We provide an overview of our latest fundamental technologies that enhance our product development capabilities.
Since the start of the Feed-in Tariff Scheme (FIT) for renewable energy in 2012, entries into the power generation business from outside the industry are increasing, which has called into question the ideal state of operation and maintenance of power systems. For example, an issue with power generation that uses such renewable energy sources as solar and wind is to generate and supply electricity depending on power demand, as there are significant fluctuations in output due to changes in weather conditions. Losing the balance
of power supply and demand causes frequency disturbances, which can lead to power system problems as well as faulty operation of equipment and devices in factories and households.
With this background, there has been attention on a system that is capable of adjusting the power supply demand balance through storage cells. For instance, the system works to charge the excess of electricity in a storage cell when the amount of power supply (power generation) exceeds the demand (consumption), and to discharge electricity from a storage cell when the amount of supply falls short of the demand. Our strength lies in the highaccuracy control technology for such charging and discharging of storage cells. As one example of applying this technology, this article covers the Hidaka Kuratomi Solar Power Plant (9 MW) in the town of Hidaka, Hokkaido, which started its operation in April this year.
Compared with other areas in Japan, Hokkaido has a large proportion of renewable energy out of the maximum demand. Operating a photovoltaic power plant requires high-accuracy output control capable of accommodating power output fluctuations. While the general rate of output change in a certain period (or the output change rate) is about 10% per 10 minutes, Hokkaido Electric Power Co., Inc. required a rate of within 1% per minute, a high level of demand anywhere in the world.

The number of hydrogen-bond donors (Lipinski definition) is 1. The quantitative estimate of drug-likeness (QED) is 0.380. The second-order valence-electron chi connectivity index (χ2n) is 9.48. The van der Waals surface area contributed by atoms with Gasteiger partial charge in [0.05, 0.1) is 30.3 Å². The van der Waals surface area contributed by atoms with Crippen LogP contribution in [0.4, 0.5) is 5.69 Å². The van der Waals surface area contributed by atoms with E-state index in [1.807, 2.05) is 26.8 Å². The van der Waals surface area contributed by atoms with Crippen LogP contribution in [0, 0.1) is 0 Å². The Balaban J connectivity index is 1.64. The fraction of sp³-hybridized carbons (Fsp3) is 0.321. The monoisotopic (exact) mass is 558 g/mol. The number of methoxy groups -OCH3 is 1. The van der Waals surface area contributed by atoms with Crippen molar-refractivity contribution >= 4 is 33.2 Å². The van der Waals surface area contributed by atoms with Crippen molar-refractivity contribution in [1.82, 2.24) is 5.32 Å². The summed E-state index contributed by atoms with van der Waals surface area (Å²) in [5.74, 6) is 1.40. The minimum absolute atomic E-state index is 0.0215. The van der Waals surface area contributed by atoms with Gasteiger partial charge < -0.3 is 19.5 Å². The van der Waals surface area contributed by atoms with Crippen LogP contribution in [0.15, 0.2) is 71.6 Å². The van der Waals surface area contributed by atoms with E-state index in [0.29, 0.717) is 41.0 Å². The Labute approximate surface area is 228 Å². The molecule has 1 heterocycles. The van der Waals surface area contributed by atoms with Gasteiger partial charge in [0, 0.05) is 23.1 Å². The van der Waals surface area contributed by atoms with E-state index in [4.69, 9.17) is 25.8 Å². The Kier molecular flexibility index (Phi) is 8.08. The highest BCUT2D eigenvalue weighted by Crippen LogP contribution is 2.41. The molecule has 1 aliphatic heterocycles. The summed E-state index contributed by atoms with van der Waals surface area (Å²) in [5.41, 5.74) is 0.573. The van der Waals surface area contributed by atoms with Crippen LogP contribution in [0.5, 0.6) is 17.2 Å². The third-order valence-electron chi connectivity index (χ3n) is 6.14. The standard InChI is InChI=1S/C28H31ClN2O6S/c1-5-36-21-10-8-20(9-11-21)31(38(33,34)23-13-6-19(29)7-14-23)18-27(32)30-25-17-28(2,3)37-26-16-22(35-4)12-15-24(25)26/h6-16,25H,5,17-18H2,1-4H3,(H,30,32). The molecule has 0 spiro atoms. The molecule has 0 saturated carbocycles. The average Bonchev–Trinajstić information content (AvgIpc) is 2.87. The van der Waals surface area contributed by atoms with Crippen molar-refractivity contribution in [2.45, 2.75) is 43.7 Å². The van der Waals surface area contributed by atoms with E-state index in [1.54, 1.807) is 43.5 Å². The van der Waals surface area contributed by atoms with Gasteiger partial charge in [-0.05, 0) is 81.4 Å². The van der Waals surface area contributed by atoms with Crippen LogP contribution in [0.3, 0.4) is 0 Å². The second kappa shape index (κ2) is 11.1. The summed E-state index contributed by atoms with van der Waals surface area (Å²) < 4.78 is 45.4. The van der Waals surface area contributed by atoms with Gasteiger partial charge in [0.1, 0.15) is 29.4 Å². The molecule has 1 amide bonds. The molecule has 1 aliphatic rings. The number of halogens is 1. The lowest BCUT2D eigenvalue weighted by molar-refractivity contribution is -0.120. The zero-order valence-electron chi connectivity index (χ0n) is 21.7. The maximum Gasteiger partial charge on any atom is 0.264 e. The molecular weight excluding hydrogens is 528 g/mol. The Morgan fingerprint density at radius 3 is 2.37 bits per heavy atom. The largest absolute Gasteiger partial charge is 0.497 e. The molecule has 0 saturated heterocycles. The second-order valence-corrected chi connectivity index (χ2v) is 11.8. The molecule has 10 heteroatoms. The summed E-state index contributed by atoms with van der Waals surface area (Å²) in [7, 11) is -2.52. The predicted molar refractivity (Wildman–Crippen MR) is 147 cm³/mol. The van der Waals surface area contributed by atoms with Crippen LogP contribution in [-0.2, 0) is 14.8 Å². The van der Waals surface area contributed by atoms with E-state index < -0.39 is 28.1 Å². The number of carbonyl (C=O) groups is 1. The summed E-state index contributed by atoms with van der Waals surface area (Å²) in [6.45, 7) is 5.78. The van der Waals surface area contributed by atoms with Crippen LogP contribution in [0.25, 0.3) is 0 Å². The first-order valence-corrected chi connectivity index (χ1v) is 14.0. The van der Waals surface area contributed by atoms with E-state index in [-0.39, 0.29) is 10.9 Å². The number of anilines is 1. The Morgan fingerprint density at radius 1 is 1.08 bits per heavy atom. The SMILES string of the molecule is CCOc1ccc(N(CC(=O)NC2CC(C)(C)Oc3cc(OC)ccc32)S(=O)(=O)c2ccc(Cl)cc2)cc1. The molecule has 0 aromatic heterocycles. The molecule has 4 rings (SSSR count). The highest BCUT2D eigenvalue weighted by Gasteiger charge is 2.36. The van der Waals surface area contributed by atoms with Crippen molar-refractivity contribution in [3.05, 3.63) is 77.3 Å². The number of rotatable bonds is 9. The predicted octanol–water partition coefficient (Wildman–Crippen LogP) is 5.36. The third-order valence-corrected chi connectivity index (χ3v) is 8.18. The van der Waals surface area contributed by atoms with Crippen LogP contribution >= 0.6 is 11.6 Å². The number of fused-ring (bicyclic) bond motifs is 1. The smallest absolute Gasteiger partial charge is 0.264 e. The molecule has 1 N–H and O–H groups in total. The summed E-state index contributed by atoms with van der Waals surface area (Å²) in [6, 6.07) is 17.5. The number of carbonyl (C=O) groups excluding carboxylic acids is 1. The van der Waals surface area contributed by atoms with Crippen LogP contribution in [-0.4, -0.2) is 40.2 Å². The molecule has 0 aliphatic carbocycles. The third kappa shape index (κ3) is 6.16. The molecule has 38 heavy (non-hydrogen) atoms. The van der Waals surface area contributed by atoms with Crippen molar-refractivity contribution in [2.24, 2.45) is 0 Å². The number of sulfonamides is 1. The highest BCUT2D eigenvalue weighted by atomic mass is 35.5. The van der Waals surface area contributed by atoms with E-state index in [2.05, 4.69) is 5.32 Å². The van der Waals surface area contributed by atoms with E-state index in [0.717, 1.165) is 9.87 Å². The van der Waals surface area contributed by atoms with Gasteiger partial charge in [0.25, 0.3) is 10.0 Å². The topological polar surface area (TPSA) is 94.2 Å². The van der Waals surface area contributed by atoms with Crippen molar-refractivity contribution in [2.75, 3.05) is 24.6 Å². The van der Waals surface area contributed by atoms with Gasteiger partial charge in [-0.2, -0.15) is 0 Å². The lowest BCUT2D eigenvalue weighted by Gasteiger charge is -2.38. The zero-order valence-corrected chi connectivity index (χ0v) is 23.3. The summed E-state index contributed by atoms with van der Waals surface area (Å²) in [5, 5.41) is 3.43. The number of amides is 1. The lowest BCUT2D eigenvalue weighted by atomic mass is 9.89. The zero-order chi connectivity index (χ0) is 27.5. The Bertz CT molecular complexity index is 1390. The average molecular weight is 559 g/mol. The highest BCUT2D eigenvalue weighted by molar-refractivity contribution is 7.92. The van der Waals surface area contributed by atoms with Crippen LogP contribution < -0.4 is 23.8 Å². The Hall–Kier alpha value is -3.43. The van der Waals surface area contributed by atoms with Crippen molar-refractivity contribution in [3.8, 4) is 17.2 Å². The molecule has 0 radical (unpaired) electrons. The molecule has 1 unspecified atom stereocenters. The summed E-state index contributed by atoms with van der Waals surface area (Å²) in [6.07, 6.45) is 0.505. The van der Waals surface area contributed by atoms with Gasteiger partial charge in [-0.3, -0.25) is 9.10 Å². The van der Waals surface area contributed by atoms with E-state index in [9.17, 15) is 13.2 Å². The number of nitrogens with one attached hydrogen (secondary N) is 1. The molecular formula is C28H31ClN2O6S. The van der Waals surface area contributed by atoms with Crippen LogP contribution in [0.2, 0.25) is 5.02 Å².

Increasing the storage cell’s capacity facilitates the achievement of the output change rate target but does not reduce the investment cost, as desired by customers (power producers). For that reason, we were assigned the challenge of reducing the cell’s capacity while realizing the desired output change rate.
To meet these strict conditions, we created a control model for Hokkaido Electric Power Co., Inc. by utilizing our past achievements in storage cell control with wind power generation facilities, where we have led the industry in continued demonstration and actual operation.
Using this model, we analyzed one year of power generation data from another photovoltaic power plant second-by-second to adjust the control parameters. This research and development took two years, but as a result, we were able to meet Hokkaido Electric Power Co., Inc.’s output change rate requirement and successfully reduce the storage cell’s capacity by about 20% compared to a conventional product (of another company). After actual verification, the development was completed in the first half of 2016. This technology is making significant contributions to our landing orders for the seven photovoltaic power systems with a total scale of 150 MW (as of September 2017).
In addition to the photovoltaic power generation that became widespread with the introduction of the Feed-in Tariff Scheme, Japan also has high expectations for wind power generation. We will shorten the development period by feeding back the high control technology developed with photovoltaic power and using it for wind power generation as well. We also intend to work together with the operations department to expand our competitive solution business overseas, including Southeast Asia, by using the control technology as added value.
Advanced Algorithm Research Department, System Technology Research Center, Advanced Technology Laboratory, Corporate R&D Headquarters
The article and the affiliations are at the time of coverage.